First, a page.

Salmonella triggers pistachio recall

U.S. Food and Drug Administration (FDA) and the California Department of Public Health (CDPH) are investigating salmonella contamination in pistachio products sold by Setton Pistachio of Terra Bella Inc., Calif. FDA recommends that consumers avoid eating pistachio products until more information is available about the scope of affected products.

Setton Pistachio has stopped all distribution of processed pistachios and has announced a voluntary recall involving approximately 1 million pounds of its products. Because the pistachios were used as ingredients in a variety of foods, this recall is impacting many products. In addition, the investigation at the company is ongoing and may lead to additional pistachio product recalls.

The contamination involves multiple strains of salmonella, a type of bacteria that can cause serious and sometimes fatal infections in young children, frail or elderly people, and others with weakened immune systems, according to the FDA.

Consumers have reported several illnesses that may be associated with the pistachios. It is not yet known whether any of the salmonella strains found in the pistachio products are linked to an outbreak. FDA is conducting genetic testing of the samples to pursue all links.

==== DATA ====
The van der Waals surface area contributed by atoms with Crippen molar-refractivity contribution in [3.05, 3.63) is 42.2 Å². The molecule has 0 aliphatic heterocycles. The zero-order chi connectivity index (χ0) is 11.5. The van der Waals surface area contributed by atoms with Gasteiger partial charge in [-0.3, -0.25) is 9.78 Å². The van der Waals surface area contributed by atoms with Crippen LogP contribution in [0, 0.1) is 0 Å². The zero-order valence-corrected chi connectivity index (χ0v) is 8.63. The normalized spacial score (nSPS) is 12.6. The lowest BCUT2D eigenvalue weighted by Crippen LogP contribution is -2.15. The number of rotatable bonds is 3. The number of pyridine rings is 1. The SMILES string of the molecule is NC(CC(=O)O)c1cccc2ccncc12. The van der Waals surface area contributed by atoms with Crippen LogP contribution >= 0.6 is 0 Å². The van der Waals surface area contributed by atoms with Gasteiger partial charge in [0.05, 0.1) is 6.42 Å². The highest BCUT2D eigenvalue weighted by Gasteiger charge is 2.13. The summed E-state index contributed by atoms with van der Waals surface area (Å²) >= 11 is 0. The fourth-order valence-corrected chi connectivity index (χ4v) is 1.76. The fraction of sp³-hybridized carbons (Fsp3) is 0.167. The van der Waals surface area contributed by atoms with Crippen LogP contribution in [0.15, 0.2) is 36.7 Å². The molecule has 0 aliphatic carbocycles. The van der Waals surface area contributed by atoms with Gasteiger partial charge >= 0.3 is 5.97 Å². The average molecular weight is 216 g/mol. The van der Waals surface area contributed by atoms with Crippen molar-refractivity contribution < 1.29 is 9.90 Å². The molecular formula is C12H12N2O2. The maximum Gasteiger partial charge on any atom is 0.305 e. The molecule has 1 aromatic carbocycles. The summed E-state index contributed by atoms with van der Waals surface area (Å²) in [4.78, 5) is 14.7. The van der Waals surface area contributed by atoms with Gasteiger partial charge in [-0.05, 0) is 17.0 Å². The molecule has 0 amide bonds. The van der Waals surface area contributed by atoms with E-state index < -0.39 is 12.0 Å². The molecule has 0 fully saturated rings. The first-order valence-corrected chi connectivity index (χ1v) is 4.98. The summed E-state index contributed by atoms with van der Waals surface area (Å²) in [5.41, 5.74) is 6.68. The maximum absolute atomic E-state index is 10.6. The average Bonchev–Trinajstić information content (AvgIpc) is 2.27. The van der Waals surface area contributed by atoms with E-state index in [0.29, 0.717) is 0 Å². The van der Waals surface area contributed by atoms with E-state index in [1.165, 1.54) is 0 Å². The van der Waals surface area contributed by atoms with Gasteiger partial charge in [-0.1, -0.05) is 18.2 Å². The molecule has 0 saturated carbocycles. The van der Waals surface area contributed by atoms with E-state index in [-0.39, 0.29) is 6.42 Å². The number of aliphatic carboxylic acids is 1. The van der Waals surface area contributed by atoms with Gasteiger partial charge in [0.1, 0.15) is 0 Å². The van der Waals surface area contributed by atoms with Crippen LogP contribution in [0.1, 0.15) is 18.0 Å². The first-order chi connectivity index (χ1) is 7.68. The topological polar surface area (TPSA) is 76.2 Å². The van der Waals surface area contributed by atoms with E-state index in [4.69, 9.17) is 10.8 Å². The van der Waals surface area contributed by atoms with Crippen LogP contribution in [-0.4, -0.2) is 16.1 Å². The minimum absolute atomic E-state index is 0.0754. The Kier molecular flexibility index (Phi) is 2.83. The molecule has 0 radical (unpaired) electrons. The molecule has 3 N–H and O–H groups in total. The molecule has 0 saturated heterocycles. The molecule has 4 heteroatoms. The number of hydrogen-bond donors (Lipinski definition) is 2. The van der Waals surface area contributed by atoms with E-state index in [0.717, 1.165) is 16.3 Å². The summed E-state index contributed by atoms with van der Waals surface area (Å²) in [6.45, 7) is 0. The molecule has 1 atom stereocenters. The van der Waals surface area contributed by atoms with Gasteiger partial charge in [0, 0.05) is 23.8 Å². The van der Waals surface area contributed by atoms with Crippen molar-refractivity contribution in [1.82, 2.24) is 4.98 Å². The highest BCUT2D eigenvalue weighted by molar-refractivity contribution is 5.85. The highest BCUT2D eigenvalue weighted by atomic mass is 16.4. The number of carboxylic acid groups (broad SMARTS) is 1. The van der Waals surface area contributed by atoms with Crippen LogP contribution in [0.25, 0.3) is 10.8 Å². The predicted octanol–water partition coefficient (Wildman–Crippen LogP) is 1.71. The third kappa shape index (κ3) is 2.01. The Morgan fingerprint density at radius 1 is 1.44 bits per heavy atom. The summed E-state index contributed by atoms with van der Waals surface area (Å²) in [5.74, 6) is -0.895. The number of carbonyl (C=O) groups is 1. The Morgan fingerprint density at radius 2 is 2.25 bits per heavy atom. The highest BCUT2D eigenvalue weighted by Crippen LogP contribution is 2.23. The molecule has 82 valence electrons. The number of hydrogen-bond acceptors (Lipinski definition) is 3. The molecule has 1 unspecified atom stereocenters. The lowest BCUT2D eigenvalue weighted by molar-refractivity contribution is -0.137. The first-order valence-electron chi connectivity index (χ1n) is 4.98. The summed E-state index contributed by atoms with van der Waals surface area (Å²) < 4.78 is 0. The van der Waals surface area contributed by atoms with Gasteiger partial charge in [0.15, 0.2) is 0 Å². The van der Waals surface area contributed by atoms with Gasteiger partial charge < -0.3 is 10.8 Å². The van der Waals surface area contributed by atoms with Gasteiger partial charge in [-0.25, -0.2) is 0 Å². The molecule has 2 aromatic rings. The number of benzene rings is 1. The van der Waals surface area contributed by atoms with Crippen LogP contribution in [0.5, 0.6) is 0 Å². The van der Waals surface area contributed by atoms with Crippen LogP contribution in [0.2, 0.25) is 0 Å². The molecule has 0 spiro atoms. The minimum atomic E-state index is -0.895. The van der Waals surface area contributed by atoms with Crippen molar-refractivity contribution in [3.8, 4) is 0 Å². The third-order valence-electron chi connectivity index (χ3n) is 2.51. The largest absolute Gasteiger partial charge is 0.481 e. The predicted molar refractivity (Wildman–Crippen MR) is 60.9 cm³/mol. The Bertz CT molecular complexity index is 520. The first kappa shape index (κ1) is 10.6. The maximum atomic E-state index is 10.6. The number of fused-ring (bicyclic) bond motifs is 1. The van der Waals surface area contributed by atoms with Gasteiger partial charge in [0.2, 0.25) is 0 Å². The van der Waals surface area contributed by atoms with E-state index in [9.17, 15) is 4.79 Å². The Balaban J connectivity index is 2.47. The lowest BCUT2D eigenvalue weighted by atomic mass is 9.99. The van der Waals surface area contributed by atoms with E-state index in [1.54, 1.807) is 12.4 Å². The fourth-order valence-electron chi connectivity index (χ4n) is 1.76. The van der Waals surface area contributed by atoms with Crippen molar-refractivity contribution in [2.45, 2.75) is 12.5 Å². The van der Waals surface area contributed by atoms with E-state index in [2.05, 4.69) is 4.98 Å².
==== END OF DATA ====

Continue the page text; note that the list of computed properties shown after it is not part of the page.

FDA learned of the problem on March 24, when it was informed by Kraft Foods that its Back To Nature Trail Mix was found to be contaminated with salmonella. Kraft had identified the source of the contamination to be pistachios from Setton and conducted a recall.

FDA provides information aout affected products at www.fda.gov/pistachios/ and will continue to update the public. It is working with the pistachio industry to help it understand the risks salmonella poses and the importance of taking precautions to keep their product free of contamination.  On April 3, FDA sent a letter to all known pistachio processors in the U.S. reminding them of their legal responsibility to ensure that the products they are providing are safe for consumption and spelling out many of the manufacturing practices that must be met by anyone manufacturing, packaging or holding human food in interstate commerce.  FDA is working to identify and address practices that may lead to contamination by bacteria, and to issue guidance to the industry that provides additional information about measures that can be taken to prevent salmonella contamination.

   
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